Swain noted how numerous legal and regulatory restrictions rendered the property unbuildable. But only days after receiving Swain’s memo, Weidman ignored his findings and submitted a grant application to DEM requesting 50% of the SPA’s appraisal of $426,000.

The appraisal was based on the fictitious assumption that the land was buildable even though it is not. On the basis of that false information, DEM awarded Charlestown a grant for $213,000 but required the town to do its own, presumably honest appraisal.

That new appraisal came in at $75,000, slightly more than the town’s tax assessment. The SPA gagged on that new price, the deal fell through and Charlestown had to tell DEM we would not be taking the grant money after all.

Read more about SPA-Gate HERE and HERE.

Tucker Estates

Tucker Estates was another case where the seller’s price and the town’s tax assessment differed wildly. The town assessed the property at $333,600 while the seller wanted almost three times that.

This time, instead of working off of an appraisal from the seller, Town Planner Weidman commissioned two different appraisals, tweaking the conditions each time to get a higher price. None of them met the owner’s price so the owner submitted his own appraisal that gave the property’s value at $915,000 but said he’d give Charlestown a discount, taking the price down to $900,000 which the town accepted.

I’ve asked why it’s the town staff’s job to manipulate appraisals to get a higher price for private land sellers (in this case a South Kingstown developer). I’ve never gotten an answer.

Charlestown submitted a grant application that won a grant of $400,000 from DEM, the maximum amount DEM awards. Using the $400,000 from DEM, Charlestown’s share was $500,000 for property only worth $333,600 according to our Tax Assessor.

Even though the direct cost to Charlestown taxpayers was $500,000 in this rip-off, the state funds that were used are also taxpayers money.

On to the next dirty deal

These are the two immediate past precedents. Whether we have learned anything at all from these bad experiences remains to be seen. Our history shows that Charlestown, or at least the CCA, has no learning curve and that Ruth Platner’s insatiable appetite for more and more open space will prevail over all.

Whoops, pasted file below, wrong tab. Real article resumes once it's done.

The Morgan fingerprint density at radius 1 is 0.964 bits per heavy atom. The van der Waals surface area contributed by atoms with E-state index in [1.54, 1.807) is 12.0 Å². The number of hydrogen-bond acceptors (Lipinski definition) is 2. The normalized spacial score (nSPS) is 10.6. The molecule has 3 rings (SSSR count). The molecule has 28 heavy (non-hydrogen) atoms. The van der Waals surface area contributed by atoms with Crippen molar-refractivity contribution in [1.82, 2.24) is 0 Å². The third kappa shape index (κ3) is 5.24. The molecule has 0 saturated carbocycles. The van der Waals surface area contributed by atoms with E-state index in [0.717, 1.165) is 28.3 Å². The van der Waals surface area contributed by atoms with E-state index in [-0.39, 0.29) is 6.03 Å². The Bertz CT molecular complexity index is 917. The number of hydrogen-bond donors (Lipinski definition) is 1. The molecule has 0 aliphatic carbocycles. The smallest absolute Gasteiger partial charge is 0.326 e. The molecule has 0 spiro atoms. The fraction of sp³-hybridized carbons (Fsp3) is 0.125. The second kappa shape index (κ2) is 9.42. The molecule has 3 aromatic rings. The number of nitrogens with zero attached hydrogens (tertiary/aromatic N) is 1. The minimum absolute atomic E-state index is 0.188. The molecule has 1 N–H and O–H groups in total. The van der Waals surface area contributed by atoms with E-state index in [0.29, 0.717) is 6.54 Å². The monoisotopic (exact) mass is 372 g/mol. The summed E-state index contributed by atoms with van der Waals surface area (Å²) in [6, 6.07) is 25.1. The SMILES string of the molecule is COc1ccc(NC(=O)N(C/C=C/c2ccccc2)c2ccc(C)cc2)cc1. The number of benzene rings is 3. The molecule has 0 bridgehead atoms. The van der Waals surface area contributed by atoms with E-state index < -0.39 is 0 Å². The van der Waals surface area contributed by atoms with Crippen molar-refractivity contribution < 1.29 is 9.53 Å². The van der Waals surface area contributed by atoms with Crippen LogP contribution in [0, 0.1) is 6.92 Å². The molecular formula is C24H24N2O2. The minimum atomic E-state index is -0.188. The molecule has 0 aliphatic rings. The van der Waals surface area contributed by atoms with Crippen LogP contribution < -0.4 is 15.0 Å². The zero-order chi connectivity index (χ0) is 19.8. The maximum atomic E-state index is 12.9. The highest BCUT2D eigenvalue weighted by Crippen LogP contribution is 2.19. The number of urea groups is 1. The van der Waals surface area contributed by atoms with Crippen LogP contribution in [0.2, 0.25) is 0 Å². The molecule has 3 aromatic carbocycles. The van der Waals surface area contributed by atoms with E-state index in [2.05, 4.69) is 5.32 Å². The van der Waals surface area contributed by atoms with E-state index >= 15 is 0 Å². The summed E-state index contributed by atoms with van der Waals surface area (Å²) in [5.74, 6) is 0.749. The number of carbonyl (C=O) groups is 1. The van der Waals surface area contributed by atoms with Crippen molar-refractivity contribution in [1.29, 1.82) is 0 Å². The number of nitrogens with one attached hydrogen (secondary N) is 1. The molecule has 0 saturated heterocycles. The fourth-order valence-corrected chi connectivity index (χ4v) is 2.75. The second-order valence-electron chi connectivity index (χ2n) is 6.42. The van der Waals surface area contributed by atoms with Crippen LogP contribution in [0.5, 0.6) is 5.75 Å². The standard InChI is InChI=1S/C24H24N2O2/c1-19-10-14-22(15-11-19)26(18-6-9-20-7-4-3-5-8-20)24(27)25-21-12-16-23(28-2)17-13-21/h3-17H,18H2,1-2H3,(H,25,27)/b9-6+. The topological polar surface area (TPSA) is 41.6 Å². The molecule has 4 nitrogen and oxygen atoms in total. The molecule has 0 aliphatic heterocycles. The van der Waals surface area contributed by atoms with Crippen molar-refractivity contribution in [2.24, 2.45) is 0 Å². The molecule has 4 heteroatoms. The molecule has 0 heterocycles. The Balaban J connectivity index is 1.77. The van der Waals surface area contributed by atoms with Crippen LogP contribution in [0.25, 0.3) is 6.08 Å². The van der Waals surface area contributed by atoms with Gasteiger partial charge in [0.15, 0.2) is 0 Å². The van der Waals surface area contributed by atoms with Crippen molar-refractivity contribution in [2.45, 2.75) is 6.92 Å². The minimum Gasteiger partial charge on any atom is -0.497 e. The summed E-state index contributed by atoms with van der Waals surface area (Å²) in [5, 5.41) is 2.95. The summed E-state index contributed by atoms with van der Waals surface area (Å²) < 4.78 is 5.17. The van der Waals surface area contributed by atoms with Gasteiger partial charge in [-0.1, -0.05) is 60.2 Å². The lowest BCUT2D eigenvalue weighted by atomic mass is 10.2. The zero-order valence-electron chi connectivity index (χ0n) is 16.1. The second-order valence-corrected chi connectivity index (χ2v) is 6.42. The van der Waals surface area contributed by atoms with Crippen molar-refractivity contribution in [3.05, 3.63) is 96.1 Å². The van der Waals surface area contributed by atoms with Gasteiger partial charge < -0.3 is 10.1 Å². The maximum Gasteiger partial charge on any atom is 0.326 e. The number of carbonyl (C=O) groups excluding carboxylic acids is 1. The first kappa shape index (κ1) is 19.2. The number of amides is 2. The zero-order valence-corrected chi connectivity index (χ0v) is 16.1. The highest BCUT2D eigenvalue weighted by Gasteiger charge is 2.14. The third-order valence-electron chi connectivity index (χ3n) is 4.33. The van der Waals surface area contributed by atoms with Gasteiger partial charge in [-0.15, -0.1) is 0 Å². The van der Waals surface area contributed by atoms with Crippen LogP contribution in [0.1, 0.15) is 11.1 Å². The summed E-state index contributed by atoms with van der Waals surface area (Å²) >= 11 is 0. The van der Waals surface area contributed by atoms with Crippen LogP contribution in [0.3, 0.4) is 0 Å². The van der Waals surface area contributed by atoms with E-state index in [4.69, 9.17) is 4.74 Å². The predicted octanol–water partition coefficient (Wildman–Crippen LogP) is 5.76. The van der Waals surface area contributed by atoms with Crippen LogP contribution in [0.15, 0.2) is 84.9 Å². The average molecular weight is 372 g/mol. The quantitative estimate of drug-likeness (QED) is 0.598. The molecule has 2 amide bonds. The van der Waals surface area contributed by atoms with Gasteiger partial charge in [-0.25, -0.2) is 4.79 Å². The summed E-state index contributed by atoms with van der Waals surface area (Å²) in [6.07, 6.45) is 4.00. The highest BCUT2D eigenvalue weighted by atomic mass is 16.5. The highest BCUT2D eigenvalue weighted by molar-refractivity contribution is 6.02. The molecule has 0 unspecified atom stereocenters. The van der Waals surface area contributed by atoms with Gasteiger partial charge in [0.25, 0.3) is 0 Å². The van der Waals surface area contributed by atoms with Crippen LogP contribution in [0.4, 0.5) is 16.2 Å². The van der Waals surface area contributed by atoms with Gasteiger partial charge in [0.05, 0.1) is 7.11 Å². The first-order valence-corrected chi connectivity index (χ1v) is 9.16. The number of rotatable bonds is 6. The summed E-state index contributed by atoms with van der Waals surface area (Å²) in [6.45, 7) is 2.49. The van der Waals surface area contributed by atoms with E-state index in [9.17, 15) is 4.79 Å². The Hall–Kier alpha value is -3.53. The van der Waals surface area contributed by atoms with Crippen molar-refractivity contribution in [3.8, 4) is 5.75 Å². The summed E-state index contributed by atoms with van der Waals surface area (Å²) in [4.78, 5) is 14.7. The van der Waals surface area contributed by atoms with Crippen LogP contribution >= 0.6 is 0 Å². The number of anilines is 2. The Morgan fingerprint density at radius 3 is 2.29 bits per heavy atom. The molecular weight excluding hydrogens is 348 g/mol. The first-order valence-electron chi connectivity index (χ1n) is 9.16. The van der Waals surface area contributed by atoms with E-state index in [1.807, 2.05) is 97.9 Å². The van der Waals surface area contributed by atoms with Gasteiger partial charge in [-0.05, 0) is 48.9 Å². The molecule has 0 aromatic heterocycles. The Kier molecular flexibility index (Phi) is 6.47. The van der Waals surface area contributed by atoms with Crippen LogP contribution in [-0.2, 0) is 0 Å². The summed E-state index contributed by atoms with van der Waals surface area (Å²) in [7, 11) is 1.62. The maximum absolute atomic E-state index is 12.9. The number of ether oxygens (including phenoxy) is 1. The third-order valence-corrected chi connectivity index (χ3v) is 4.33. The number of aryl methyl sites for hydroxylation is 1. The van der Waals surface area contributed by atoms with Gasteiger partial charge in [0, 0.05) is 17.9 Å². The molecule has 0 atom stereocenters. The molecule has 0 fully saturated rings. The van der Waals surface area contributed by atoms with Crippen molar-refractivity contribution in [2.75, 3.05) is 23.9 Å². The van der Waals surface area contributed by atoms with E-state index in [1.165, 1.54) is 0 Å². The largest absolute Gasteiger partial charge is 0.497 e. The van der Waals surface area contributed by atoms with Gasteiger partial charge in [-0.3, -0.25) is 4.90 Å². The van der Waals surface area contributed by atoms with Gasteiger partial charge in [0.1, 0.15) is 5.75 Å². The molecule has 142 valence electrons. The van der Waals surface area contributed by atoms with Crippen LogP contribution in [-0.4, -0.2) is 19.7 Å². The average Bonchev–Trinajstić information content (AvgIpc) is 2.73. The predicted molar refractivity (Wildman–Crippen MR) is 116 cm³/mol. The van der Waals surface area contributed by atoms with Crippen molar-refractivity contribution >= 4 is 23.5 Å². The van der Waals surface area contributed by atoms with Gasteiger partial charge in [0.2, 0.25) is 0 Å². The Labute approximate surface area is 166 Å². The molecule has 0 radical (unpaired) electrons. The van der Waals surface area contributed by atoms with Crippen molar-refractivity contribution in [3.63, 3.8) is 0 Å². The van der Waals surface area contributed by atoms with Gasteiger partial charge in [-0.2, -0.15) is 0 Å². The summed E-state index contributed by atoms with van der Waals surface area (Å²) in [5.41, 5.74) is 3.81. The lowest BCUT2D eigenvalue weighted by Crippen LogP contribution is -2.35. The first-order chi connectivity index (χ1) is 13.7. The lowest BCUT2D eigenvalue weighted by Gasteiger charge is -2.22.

You can bet that Planning Commissar Platner and her CCA puppets on the Council will fight to the death to buy the mystery property at some ridiculous price, no matter what anyone in the public says.

After all, the CCA has the 3-2 majority and can count on the votes of all three of their Council minions to spend your money regardless of the facts.

You can also bet that Town Administrator Mark Stankiewicz will use every trick in the book to block any attempts to reveal any embarrassing details about this deal, as he did with the other dirty deals.

One other fact to consider: Charlestown’s Open Space fund may be in deficit even though there is still some bonding authority that has been left unused. The Budget Commission likes to spend cash rather than issue low-interest bonds because its chair, Dick Sartor, has a severe allergy to debt, even sensible debt.

That leads to Platner’s open space shopping sprees to overlap with the current, unresolved fight over the $3 million oopsie where someone somewhere in town government misplaced $3 million in unassigned surplus funds.

The CCA is adamant that we do not need an outside forensic audit to determine why we can’t seem to manage our budget. Personally, I think the CCA should welcome a forensic audit because, given their smug and irresponsible behavior, they may find themselves having to deal with a grand jury.